Jim’s concerns were global in scope, while remaining connected to an individual’s humanity and truth. In carving out and illustrating the idiosyncrasies of his characters, Jim’s use of floating narration gives full and unflinching consideration to the good, the bad, and the ugly that exists in us all, making the panoramic concern that much more compelling. Though race is not his focal concern, Jim acknowledges who his characters are, and doesn’t shy away from the power and pitfalls of their socio-economic status.

At the core of most of the stories in Elbow Room is an examination of human nature and power dynamics. Jim’s more concerned with what lies beneath the skin of his characters, their internal codes, their feelings of powerlessness and moments of self-empowerment. Jim also delves deep into people’s endless capacity to harm and exploit one another, and the societal factors that create and perpetuate these circumstances. The characters in the collection are people from all walks of life, upper-class whites and blacks, black bigots and white racists, black and white liars, pre-judged and judgmental people, interracial couples facing society, and lonely observers. But Jim transcends the physical attributes of his characters and rises to matters of morality and the soul: he lays his characters bare; they are simply human, for better or worse.

Jim and I encountered each other at pivotal moments in our lives; Jim’s teaching career was winding down and I was just beginning my career as a writer. If there’s a moment I can share to give a better feel for Jim’s essence beyond the page, it’d be this:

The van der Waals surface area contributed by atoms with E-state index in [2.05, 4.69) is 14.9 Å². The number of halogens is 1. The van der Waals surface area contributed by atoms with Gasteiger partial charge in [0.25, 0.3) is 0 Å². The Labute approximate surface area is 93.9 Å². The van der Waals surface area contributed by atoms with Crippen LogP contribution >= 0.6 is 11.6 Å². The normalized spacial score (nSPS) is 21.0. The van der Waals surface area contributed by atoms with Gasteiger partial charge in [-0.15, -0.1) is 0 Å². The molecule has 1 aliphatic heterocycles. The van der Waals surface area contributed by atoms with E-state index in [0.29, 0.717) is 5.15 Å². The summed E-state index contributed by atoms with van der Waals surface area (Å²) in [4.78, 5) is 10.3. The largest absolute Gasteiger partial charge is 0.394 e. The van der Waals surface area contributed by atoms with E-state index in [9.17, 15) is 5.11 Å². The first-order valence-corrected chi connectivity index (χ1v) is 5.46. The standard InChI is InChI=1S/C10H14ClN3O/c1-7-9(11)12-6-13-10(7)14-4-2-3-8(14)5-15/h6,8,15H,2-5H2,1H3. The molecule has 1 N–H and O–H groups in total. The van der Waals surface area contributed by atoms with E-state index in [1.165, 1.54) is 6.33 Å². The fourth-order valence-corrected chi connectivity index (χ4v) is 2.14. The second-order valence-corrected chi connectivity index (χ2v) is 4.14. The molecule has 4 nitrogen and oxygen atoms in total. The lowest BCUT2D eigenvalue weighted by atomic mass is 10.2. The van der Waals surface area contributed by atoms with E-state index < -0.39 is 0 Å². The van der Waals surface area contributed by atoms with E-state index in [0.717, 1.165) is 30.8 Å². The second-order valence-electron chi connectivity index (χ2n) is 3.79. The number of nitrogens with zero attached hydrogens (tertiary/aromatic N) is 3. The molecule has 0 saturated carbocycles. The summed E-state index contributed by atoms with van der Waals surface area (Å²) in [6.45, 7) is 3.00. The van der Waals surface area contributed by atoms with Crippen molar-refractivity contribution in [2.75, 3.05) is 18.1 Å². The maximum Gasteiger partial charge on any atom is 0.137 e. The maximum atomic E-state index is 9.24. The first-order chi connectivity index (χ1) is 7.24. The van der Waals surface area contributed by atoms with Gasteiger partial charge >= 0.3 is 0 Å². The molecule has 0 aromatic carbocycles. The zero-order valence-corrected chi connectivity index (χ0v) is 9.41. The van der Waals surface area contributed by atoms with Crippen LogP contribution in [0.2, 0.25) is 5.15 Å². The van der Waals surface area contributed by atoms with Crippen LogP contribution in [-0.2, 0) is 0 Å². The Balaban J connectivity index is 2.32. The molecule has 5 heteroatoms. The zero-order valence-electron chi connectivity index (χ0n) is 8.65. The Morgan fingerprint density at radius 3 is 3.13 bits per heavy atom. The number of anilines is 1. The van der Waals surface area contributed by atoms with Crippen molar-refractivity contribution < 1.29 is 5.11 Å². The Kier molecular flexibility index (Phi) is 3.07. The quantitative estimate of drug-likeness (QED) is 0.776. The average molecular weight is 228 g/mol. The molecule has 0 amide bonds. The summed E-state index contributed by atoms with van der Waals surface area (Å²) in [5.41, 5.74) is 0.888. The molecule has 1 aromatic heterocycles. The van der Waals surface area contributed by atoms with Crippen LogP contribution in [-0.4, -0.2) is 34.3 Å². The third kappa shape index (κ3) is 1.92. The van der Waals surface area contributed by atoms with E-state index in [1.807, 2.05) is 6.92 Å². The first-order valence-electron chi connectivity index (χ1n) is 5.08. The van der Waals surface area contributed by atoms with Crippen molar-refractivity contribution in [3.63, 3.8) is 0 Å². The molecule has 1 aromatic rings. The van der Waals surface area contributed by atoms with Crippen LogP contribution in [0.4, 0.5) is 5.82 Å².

One day I came into Jim’s office, my blood boiling, after dealing with some racist nonsense from a colleague. I was probably ranting, and I remember Jim laughing, “You one of them Irreverent Negroes, you’ll be fine.” He joked. Then he said to me, “British common law was derived from the common story, the common story set the communal standard and code for decency within a society. What’s the common communal story in America?” I had no answer. He continued, “The common story here is varied, and scattered, every group of people is different and has different social mores. So whose job is it to tell our communal story? It’s too much work to go around telling everyone don’t do this or that. Don’t let ‘em make you into a common Negro kid,” he laughed, “don’t let ‘em turn you into a moral dandy. Focus on your work.”

As we talked that day in Jim’s office we established that—as black men in rarefied environments—there was no escaping these types of interactions; we also came to the conclusion that they’re ultimately a distraction. Racism. Prejudice. They’re foolish superstitions: if you’re that then you’re this, if you’re this then you’re that. And if these things are unavoidable, how much energy should we allow to be stolen from doing what’s most important, the writing?

At the tail end of our conversation, Jim basically said to me: there’s no avoiding racist people, but we can’t allow them to take our writing time away. And maybe that’s one of the larger lessons imparted; if the writing is what makes you happy, then just let it.

The preceding is from the Freeman’s channel at Literary Hub, which features excerpts from the print editions of Freeman’s, along with supplementary writing from contributors past, present and future. The latest issue of Freeman’s, a special edition gathered around the theme of power, featuring work by Margaret Atwood, Elif Shafak, Eula Biss, Aleksandar Hemon and Aminatta Forna, among others, is available now.